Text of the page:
Yes, I’m an American. No, I didn’t vote in 2016. Or 2012. Or 2008. I honestly don’t remember about 2004, the year both major candidates were related, and belonged the small and secretive Skull and Bones cult at Yale. That might be when I decided to call it quits. Also, there was the “convenient” discrediting of paper ballets in the 2000 election, which allowed easily-rigged electronic voting machines to take over.
After 9-11 (which my wife called as an inside job before the second WTC building [of several, not just two] disappeared, causing our part-time-police cleaning lady to walk out of our house, never to return), I began looking to alternative sources of information. Some sites were misleading, some bogus, some with unstated agendas, but a picture began to emerge: the official story was obviously a lie,1 and the mainstream media, 90% of which is owned by six corporations,2 was spouting that lie. Over and over.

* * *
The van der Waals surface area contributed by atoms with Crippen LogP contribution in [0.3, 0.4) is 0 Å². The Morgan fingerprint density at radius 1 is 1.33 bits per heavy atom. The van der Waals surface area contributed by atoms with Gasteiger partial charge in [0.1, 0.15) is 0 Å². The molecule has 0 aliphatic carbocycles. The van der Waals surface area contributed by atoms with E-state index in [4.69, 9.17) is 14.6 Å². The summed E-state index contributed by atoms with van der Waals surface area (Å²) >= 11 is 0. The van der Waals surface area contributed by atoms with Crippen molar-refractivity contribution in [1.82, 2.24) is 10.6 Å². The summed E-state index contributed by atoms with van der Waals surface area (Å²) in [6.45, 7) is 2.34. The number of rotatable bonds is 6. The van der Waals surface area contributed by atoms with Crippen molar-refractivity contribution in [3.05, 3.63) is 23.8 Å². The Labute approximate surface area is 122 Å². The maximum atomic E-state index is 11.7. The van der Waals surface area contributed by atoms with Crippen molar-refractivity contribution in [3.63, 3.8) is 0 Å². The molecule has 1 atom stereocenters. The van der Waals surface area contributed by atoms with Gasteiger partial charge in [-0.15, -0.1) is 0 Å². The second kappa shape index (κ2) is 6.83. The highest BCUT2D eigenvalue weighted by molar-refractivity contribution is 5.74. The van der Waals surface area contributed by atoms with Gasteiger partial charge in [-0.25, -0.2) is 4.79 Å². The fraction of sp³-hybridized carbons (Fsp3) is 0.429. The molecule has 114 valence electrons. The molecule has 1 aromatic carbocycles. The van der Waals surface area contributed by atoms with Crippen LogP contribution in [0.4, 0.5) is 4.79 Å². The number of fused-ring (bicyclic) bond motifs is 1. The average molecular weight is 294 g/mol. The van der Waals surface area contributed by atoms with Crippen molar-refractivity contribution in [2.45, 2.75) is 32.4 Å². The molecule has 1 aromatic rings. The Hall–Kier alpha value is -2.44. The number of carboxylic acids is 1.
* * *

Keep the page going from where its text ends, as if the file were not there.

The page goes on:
So as the world reeled in shock yesterday at the US election results, I was shocked, too, to realize how many people still consider mainstream media a reliable source of information.
They reeled in shock because ‘everyone knew’ that the candidate whose supporters filled stadiums, sometimes several in one day, didn’t have a chance against the candidate that couldn’t fill a high school gym. And how, pray tell, did ‘everyone know’ that? Glad you asked:
(24 October 2016)
So the real election question: will you continue to regard these people as ‘experts who somehow got it wrong’ and accept their crocodile tear ‘apologies’ as genuine, or will you begin to see them for what they are, people paid to lie to you?
This is not a political question. It is more important than that.
1 the truth remains elusive, but an evidence (not hypothesis) based investigation yields fascinating results
2 based on comments from people from and in various countries, this lack of media diversity is not just in the US